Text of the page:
John Keats

Thomas Arnold, in A Manual of English Literature (1862; 1885) 425.

Keats in his short life contributed many noble compositions to English poetry. His soul thirsted for beauty; his creed — the substance of his religion — was "That first in beauty should be first in might." But he was poor, of mean origin, weak in health, scantily befriended: he could not always shut out the external world with its hard, unlovely realities; like Mulciber, who—

Dropt from the zenith like a falling star
On Lemnos, th' Aegean isle,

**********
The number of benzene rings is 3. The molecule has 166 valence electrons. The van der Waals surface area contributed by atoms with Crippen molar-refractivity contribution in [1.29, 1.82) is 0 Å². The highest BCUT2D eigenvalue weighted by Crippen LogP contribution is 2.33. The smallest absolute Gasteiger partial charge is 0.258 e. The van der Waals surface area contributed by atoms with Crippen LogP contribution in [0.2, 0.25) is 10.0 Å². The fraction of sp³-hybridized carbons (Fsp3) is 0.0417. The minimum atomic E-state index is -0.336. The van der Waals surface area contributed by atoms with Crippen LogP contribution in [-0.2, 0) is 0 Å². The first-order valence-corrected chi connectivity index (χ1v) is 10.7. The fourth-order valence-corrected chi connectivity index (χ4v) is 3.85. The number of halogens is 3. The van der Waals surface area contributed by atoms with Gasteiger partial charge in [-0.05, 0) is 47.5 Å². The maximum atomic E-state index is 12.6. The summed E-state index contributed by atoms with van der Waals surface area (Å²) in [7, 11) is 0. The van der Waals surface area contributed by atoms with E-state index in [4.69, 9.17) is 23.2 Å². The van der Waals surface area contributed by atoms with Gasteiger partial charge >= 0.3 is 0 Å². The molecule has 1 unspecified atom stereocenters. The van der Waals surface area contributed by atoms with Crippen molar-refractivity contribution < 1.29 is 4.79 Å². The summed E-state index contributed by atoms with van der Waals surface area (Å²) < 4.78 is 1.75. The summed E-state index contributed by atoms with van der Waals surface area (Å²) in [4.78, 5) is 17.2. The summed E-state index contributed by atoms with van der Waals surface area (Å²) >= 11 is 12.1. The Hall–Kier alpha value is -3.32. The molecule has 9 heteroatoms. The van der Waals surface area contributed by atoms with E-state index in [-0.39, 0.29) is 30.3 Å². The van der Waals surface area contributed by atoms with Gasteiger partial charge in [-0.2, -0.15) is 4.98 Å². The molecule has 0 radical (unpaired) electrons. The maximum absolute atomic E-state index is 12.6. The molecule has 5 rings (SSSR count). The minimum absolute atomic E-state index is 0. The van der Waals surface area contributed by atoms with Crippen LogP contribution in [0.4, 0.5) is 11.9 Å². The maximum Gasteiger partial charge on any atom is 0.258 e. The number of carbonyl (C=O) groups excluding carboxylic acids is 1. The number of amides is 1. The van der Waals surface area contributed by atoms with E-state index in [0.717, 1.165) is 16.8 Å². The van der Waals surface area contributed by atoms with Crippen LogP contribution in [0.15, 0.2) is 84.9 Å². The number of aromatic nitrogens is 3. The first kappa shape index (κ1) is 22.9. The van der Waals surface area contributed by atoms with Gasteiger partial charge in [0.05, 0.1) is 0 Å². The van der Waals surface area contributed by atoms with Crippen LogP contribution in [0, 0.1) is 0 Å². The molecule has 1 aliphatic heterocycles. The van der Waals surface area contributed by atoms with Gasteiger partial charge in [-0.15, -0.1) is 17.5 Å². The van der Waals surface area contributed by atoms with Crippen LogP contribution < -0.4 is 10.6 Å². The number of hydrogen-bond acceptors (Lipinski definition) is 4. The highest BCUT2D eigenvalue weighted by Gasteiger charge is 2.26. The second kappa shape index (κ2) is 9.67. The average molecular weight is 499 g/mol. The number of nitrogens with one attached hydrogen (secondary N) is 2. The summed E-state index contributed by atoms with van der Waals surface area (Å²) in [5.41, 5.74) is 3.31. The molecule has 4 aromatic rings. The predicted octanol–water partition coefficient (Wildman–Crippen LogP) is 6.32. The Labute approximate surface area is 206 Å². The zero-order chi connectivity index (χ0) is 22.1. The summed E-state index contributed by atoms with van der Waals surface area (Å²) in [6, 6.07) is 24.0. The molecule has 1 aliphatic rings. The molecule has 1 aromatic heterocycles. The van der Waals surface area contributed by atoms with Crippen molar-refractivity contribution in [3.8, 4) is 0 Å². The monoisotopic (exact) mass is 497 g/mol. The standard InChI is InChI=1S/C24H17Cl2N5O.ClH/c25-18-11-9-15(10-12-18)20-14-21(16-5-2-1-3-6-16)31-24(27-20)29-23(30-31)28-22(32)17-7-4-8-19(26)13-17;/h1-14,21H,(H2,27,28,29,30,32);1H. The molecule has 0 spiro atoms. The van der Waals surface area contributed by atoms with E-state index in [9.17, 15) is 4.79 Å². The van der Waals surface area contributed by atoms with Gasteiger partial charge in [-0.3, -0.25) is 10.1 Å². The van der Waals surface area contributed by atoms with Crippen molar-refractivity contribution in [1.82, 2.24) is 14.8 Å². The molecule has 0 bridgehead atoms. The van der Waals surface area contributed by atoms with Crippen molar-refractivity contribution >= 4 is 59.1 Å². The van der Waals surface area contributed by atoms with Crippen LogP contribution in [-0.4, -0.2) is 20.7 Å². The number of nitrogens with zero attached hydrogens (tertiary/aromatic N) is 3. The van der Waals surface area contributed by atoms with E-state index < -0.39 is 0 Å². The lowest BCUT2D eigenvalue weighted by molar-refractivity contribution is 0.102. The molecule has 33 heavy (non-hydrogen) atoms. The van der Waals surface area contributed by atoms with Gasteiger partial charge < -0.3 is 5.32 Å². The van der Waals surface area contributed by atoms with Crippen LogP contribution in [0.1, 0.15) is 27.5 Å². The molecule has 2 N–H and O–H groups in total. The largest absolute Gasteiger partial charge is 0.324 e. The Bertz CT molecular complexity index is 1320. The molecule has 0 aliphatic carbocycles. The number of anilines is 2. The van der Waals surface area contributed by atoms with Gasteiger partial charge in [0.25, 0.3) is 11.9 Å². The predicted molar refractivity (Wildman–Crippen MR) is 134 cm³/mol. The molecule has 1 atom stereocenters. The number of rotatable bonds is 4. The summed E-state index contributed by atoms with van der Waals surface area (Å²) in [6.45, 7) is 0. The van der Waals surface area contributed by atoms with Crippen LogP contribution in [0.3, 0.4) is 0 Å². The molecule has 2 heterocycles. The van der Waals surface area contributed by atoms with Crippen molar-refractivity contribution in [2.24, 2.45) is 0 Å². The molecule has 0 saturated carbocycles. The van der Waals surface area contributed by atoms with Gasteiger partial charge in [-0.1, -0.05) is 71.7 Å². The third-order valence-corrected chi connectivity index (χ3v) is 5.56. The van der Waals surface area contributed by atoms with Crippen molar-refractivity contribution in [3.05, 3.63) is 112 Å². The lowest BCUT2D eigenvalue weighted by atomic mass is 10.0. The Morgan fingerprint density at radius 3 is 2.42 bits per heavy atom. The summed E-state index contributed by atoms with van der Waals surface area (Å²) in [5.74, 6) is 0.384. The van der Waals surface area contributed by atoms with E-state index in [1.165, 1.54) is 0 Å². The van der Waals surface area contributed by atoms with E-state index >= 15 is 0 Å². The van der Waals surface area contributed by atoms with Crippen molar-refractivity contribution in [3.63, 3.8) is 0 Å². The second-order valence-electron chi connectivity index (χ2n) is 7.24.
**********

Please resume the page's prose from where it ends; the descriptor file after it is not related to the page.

he was sometimes driven out of the heaven of imagination, and then he fell at once into the depths of dejection. He died in his twenty-seventh year, and wished his epitaph to be, "Here lies one whose name was writ in water." His first work, Endymion, and his last, Hyperion, may be regarded, the former as an expansion, the latter as an interpretation, of portions of the mythology of Greece. Hyperion is a fragment; in it the sublimity of the colossal shapes of the Titans, contrasted with the glorious beauty of the younger gods, bespeaks an imagination worthy of Dante. The Eve of St. Agnes belongs, to a different vein of ideas; the legends and superstitions of the middle age furnish its subject and its colouring.